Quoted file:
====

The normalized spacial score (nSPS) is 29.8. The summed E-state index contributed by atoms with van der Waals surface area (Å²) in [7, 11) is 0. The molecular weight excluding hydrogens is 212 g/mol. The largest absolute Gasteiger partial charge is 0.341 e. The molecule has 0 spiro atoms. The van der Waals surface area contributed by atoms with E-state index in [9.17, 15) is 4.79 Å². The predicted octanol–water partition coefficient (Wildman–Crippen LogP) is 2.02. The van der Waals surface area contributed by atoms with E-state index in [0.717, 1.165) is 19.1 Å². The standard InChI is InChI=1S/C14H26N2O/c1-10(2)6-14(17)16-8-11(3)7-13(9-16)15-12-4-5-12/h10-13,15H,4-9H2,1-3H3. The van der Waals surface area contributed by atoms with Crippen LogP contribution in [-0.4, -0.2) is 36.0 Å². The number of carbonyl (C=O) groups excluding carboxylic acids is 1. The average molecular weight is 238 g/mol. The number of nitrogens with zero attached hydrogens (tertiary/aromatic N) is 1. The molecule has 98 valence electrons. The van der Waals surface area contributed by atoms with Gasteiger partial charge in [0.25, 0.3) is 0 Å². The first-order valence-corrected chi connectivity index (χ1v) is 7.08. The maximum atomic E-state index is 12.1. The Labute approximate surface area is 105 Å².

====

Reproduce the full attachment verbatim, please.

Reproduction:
The normalized spacial score (nSPS) is 29.8. The summed E-state index contributed by atoms with van der Waals surface area (Å²) in [7, 11) is 0. The molecular weight excluding hydrogens is 212 g/mol. The largest absolute Gasteiger partial charge is 0.341 e. The molecule has 0 spiro atoms. The van der Waals surface area contributed by atoms with E-state index in [9.17, 15) is 4.79 Å². The predicted octanol–water partition coefficient (Wildman–Crippen LogP) is 2.02. The van der Waals surface area contributed by atoms with E-state index in [0.717, 1.165) is 19.1 Å². The standard InChI is InChI=1S/C14H26N2O/c1-10(2)6-14(17)16-8-11(3)7-13(9-16)15-12-4-5-12/h10-13,15H,4-9H2,1-3H3. The van der Waals surface area contributed by atoms with Crippen LogP contribution in [-0.4, -0.2) is 36.0 Å². The number of carbonyl (C=O) groups excluding carboxylic acids is 1. The average molecular weight is 238 g/mol. The number of nitrogens with zero attached hydrogens (tertiary/aromatic N) is 1. The molecule has 98 valence electrons. The van der Waals surface area contributed by atoms with Gasteiger partial charge in [0.25, 0.3) is 0 Å². The first-order valence-corrected chi connectivity index (χ1v) is 7.08. The maximum atomic E-state index is 12.1. The Labute approximate surface area is 105 Å².